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One-dimensional topography underlies three-dimensional fibrillar cell migration.

Doyle AD, Wang FW, Matsumoto K, Yamada KM - J. Cell Biol. (2009)

Bottom Line: We use a novel micropatterning technique termed microphotopatterning (microPP) to identify functions for 1D fibrillar patterns in 3D cell migration.In striking contrast to 2D, cell migration in both 1D and 3D is rapid, uniaxial, independent of ECM ligand density, and dependent on myosin II contractility and microtubules (MTs). 1D and 3D migration are also characterized by an anterior MT bundle with a posterior centrosome.We propose that cells migrate rapidly through 3D fibrillar matrices by a 1D migratory mechanism not mimicked by 2D matrices.

View Article: PubMed Central - PubMed

Affiliation: Laboratory of Cell and Developmental Biology, National Institute of Dental and Craniofacial Research, National Institutes of Health, Bethesda, MD 20892, USA. adoyle@mail.nih.gov

ABSTRACT
Current concepts of cell migration were established in regular two-dimensional (2D) cell culture, but the roles of topography are poorly understood for cells migrating in an oriented 3D fibrillar extracellular matrix (ECM). We use a novel micropatterning technique termed microphotopatterning (microPP) to identify functions for 1D fibrillar patterns in 3D cell migration. In striking contrast to 2D, cell migration in both 1D and 3D is rapid, uniaxial, independent of ECM ligand density, and dependent on myosin II contractility and microtubules (MTs). 1D and 3D migration are also characterized by an anterior MT bundle with a posterior centrosome. We propose that cells migrate rapidly through 3D fibrillar matrices by a 1D migratory mechanism not mimicked by 2D matrices.

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Cytoskeletal regulation by ECM dimensionality. (A) Actin (green) stress fibers (arrows) extend from the leading to the trailing edge, whereas stabilized acetylated tubulin (red) is tightly compacted toward the front of the cell. (B) Cells in 3D matrix (blue) show high levels of stabilized Glu-tubulin (green) directed toward the leading edge, which contains mostly Tyr-tubulin (red). The graph shows the Glu/Tyr tubulin ratio in 2D, 3D, and 1D. (C) After blebbistatin treatment, Glu-tubulin remains concentrated in an axonlike structure (arrowheads) polarized along the matrix, whereas nocodazole disrupts this architecture. (D) Comparison of effects of blebbistatin (Bleb) and nocodazole (Noc) on cell migration in 2D, 3D, and 1D conditions. (E) Summary of the effects of ECM topography/dimensionality on cell morphology and migration. Asterisks indicate centrosomes. (B and D) *, P < 0.05 versus 2D. Error bars indicate SEM. Bars, 10 µm.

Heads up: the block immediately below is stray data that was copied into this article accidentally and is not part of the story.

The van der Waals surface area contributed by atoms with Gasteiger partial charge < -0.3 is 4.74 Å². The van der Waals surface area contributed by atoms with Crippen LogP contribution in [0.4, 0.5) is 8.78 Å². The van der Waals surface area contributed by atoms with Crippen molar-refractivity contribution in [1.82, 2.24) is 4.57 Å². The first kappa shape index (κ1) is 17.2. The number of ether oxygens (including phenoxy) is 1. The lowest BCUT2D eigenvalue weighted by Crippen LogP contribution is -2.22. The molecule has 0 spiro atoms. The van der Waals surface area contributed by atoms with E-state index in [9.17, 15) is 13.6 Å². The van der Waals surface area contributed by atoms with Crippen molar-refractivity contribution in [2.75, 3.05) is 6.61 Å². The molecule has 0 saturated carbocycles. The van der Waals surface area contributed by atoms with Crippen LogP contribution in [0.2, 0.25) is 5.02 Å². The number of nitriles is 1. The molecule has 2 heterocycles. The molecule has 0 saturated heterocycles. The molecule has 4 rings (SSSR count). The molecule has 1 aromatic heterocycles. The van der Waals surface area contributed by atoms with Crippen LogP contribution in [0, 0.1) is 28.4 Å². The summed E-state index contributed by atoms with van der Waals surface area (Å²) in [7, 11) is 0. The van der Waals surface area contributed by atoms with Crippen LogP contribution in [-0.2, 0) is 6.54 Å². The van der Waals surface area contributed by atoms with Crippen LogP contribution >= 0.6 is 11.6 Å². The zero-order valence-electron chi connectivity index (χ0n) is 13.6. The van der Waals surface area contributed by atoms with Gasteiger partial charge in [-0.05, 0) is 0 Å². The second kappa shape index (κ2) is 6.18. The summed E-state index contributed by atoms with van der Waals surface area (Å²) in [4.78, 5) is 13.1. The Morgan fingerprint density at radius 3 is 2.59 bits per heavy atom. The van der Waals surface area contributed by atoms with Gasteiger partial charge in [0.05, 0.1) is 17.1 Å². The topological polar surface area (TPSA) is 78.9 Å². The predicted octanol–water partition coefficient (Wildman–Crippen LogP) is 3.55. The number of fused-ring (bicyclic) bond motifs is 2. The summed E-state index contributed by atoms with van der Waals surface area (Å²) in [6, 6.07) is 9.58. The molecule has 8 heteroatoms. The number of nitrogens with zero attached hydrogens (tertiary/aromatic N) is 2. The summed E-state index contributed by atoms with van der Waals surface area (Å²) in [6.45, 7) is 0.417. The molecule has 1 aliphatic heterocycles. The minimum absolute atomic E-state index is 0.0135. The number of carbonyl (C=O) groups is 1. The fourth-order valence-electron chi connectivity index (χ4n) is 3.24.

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fig5: Cytoskeletal regulation by ECM dimensionality. (A) Actin (green) stress fibers (arrows) extend from the leading to the trailing edge, whereas stabilized acetylated tubulin (red) is tightly compacted toward the front of the cell. (B) Cells in 3D matrix (blue) show high levels of stabilized Glu-tubulin (green) directed toward the leading edge, which contains mostly Tyr-tubulin (red). The graph shows the Glu/Tyr tubulin ratio in 2D, 3D, and 1D. (C) After blebbistatin treatment, Glu-tubulin remains concentrated in an axonlike structure (arrowheads) polarized along the matrix, whereas nocodazole disrupts this architecture. (D) Comparison of effects of blebbistatin (Bleb) and nocodazole (Noc) on cell migration in 2D, 3D, and 1D conditions. (E) Summary of the effects of ECM topography/dimensionality on cell morphology and migration. Asterisks indicate centrosomes. (B and D) *, P < 0.05 versus 2D. Error bars indicate SEM. Bars, 10 µm.

Mentions: Immunostaining of actin and MT cytoskeletal networks in 1D revealed linear organization (Fig. 5 A). On fibrillar patterns, stress fibers stretched from leading to trailing edge parallel to the matrix, whereas MTs, implicated in establishing cell polarity, became localized in parallel arrays extending into the lamellipodium. Staining for detyrosinated Glu-tubulin, a posttranslational modification of tubulin associated with MT stabilization, revealed large quantities of stabilized MTs throughout 1D- and 3D-migrating cells and accumulated in an anterior bundle (Fig. 5 B), as shown by an elevated Glu/Tyr-tubulin ratio in both. Western blotting further confirmed this difference between 2D and 3D (Fig. S3 B). This distribution resembles the stabilized MTs of neurons required for axon maintenance (Shea, 1999), suggesting that it may help maintain uniaxial polarity and migration along a matrix fibril. Surprisingly, the centrosome as marked by pericentrin was oriented toward the rear of fibroblasts migrating in 3D and 1D (Fig. S3 C), as was recently discovered for epithelial cells and in zebrafish (Pouthas et al., 2008). Similar but less pronounced results were obtained for Golgi orientation (unpublished data). This inconsistency with frontal centrosome and Golgi orientation in 2D wound-healing assays (Gundersen and Bulinski, 1988; Etienne-Manneville and Hall, 2001) suggests distinct mechanisms of polarity in single cell migration on 1D and 3D ECM fibrils.